From a discourse analysis of Jane' s forum entries, e-mail messages, and chat interactions, she was assigned "++" for the amount of knowledge she shared and for her contribution to the co-construction of community knowledge. She also received "++" for her evolution from a peripheral position in the community to a more central one, and "++" for her sense of community and own identity.

The last item in the framework, the impact of the course on Jane' s language teaching practices, was not assessed as planned because of the unforeseen event mentioned above. Nevertheless, information about Jane's intention to use some of her newly-acquired knowledge in her practice could still be gathered from Phase 4 of the inquiry model which focuses on the participants' resolution to implement new knowledge into practice. Although previous research has shown that phase 4 is unusual in community interaction (Pawan, Paulus, Yalcin, & Chang, 2003), Jane' s entries illustrate several instances of her resolution to apply her new knowledge to her teaching.

    "I am going to do my NA in my class. I am going to investigate the students' needs, lack and wants because those things are very important in doing NA." (from Project 1)

    "I think applying WebQuest in my class will be very interesting. I will talk to my supervisor about this. Who knows I can implement this thing next semester." (from Forum Unit 2).

    "I am sure that these criteria of assessment have so many limitations. It is definitely not a perfect work yet and I need some suggestions to improve it. I am also not so sure if it can be implemented in class X but I am going to try to use it for my class. By doing so, I will know whether the assessment criteria that I made really work or not." (from Project #4)

Jane received "++" for her intention to implement the course content into her practice, although the real impact of the course could not be evaluated.


As more institutions incorporate on-line courses in their curriculum, educators need to remember that the medium of distribution and the organization of the course affect and shape not only its content, but also the way in which the students are evaluated. Traditional forms of assessment, such as quizzes and exams, are limited tools that can give only a partial picture of students' performance in on-line courses, especially if their goal is the creation and distribution of co-constructed knowledge.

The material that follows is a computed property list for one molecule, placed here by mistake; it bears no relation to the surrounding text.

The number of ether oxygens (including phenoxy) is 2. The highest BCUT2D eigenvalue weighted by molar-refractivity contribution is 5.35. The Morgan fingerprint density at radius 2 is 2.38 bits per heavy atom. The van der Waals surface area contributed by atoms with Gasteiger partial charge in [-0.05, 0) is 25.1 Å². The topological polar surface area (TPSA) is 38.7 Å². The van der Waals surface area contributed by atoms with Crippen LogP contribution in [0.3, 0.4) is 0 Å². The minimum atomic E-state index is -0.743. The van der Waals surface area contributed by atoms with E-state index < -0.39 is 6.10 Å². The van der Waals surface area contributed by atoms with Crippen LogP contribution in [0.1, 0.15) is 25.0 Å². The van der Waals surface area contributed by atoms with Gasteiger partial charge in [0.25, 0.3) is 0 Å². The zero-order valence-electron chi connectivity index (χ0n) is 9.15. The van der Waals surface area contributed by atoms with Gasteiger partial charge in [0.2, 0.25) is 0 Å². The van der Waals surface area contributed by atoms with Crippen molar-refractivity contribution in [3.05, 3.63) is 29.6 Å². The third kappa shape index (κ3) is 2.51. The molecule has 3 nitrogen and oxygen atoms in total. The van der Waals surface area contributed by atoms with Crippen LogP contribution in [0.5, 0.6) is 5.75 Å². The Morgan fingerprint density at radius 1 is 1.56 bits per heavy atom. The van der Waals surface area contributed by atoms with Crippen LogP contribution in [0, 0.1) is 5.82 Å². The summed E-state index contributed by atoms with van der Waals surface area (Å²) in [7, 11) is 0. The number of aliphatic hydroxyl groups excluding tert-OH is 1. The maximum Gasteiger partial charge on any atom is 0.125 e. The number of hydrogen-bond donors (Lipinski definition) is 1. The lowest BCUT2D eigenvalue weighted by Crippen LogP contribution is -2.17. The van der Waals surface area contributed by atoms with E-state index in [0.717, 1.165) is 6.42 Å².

The main focus of this paper was to present an assessment framework that considers an on-line course as a community of learning, an interactive environment in which knowledge is created and shared. In this environment, students are evaluated from three different perspectives: first, as individuals who contribute to the creation of knowledge, second, as members of the community who help co-construct knowledge through their participation, and finally, the framework considers the impact of the course on the participants' professional practices. The study has demonstrated that it is possible to implement this framework, using Jane, a participant in an on-line course for language teachers at the University of Hawai' i, as a model. Jane' s e-mail messages, her forum entries, and her projects were examined qualitatively to assign a holistic grade to each of the assessment components.

It is important to note that the assessment framework was developed for one specific course. It needs to be tested in other similar courses and with different students, allowing for the possibility that it may be combined with other forms of assessment. It is ultimately up to the instructors to decide what form of assessment will provide them with the best information about their students' progress and growth. Assessment in on-line courses is still a developing field, and as the demand for these courses increases, so should research.


Marta Gonzalez-Lloret is an instructor in the Spanish department at the University of Hawai' i. She is also a PhD candidate in the department of Second Language Studies at the University of Hawai' i. Her interests include uses of CALL and assessment of on-line environments for language teaching.  

e-mail: marta@hawaii.edu

APPENDIX A. Rubric for Project Assessment (adapted from Shrum & Glisan, 2000)

Exceeds =
Meets =
Below =

A - A+
C - B+
F - C -


Comprehensive class description usable to plan instruction

Sufficient class description

Insufficient class description


Clear description of activity

Unit has unifying theme(s)

Unit lacks unifying theme(s)

Objectives stated in terms of measurable student outcomes

Most objectives stated in forms of measurable student outcomes

Vague objectives

Clear evidence of reflection on unit topic

Project addresses topic in class unit

Does not adequately address unit topic

Clear evidence of reflection on issues discussed on unit forum

Project addresses issues discussed in forum interaction

Does not adequately address unit topic

Ample evidence that materials and activities support objectives

Sufficient evidence that materials and activities support objectives

Insufficient examples, relationship to lessons' concepts is not clear.


Defends teacher' s choices convincingly.

Defends teacher' s choices.

Does not effectively defend choices.

Clear reflection on the process.

Some reflection on the process.

No reflection on the process.

Clear rationale for future use.

Mention of future use.

No mention of future use.